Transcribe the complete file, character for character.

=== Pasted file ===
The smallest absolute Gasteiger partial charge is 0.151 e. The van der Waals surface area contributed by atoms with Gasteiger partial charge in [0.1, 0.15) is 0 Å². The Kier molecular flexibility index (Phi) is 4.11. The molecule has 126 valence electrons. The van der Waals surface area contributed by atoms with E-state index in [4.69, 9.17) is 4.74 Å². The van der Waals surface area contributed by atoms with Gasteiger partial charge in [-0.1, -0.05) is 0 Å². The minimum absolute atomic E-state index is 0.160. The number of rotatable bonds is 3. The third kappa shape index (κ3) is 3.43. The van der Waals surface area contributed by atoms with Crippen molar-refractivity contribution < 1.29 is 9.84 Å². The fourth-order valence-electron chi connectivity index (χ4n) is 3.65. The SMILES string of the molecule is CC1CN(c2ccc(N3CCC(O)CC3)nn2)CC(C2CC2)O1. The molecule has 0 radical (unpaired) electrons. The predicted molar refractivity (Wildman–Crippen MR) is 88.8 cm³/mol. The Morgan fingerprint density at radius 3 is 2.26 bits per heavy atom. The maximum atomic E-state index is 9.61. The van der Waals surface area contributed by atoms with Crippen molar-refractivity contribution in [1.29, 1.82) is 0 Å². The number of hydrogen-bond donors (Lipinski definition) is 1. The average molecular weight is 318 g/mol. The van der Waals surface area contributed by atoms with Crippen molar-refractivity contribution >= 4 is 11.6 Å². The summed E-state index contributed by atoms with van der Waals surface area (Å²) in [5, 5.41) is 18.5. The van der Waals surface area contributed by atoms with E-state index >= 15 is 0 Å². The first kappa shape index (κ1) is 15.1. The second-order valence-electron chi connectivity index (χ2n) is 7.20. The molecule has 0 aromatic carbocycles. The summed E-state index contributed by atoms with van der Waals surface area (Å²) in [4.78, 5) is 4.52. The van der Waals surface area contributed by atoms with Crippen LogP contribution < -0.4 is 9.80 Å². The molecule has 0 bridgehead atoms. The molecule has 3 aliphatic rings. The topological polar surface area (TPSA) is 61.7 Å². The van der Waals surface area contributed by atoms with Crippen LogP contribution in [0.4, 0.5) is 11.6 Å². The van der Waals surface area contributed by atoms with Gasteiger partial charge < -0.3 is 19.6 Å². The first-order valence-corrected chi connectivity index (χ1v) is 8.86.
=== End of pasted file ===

The smallest absolute Gasteiger partial charge is 0.151 e. The van der Waals surface area contributed by atoms with Gasteiger partial charge in [0.1, 0.15) is 0 Å². The Kier molecular flexibility index (Phi) is 4.11. The molecule has 126 valence electrons. The van der Waals surface area contributed by atoms with E-state index in [4.69, 9.17) is 4.74 Å². The van der Waals surface area contributed by atoms with Gasteiger partial charge in [-0.1, -0.05) is 0 Å². The minimum absolute atomic E-state index is 0.160. The number of rotatable bonds is 3. The third kappa shape index (κ3) is 3.43. The van der Waals surface area contributed by atoms with Crippen molar-refractivity contribution < 1.29 is 9.84 Å². The fourth-order valence-electron chi connectivity index (χ4n) is 3.65. The SMILES string of the molecule is CC1CN(c2ccc(N3CCC(O)CC3)nn2)CC(C2CC2)O1. The molecule has 0 radical (unpaired) electrons. The predicted molar refractivity (Wildman–Crippen MR) is 88.8 cm³/mol. The Morgan fingerprint density at radius 3 is 2.26 bits per heavy atom. The maximum atomic E-state index is 9.61. The van der Waals surface area contributed by atoms with Crippen molar-refractivity contribution in [1.29, 1.82) is 0 Å². The number of hydrogen-bond donors (Lipinski definition) is 1. The average molecular weight is 318 g/mol. The van der Waals surface area contributed by atoms with Crippen molar-refractivity contribution >= 4 is 11.6 Å². The summed E-state index contributed by atoms with van der Waals surface area (Å²) in [5, 5.41) is 18.5. The van der Waals surface area contributed by atoms with E-state index >= 15 is 0 Å². The first kappa shape index (κ1) is 15.1. The second-order valence-electron chi connectivity index (χ2n) is 7.20. The molecule has 0 aromatic carbocycles. The summed E-state index contributed by atoms with van der Waals surface area (Å²) in [4.78, 5) is 4.52. The van der Waals surface area contributed by atoms with Crippen LogP contribution < -0.4 is 9.80 Å². The molecule has 0 bridgehead atoms. The molecule has 3 aliphatic rings. The topological polar surface area (TPSA) is 61.7 Å². The van der Waals surface area contributed by atoms with Crippen LogP contribution in [0.4, 0.5) is 11.6 Å². The van der Waals surface area contributed by atoms with Gasteiger partial charge < -0.3 is 19.6 Å². The first-order valence-corrected chi connectivity index (χ1v) is 8.86.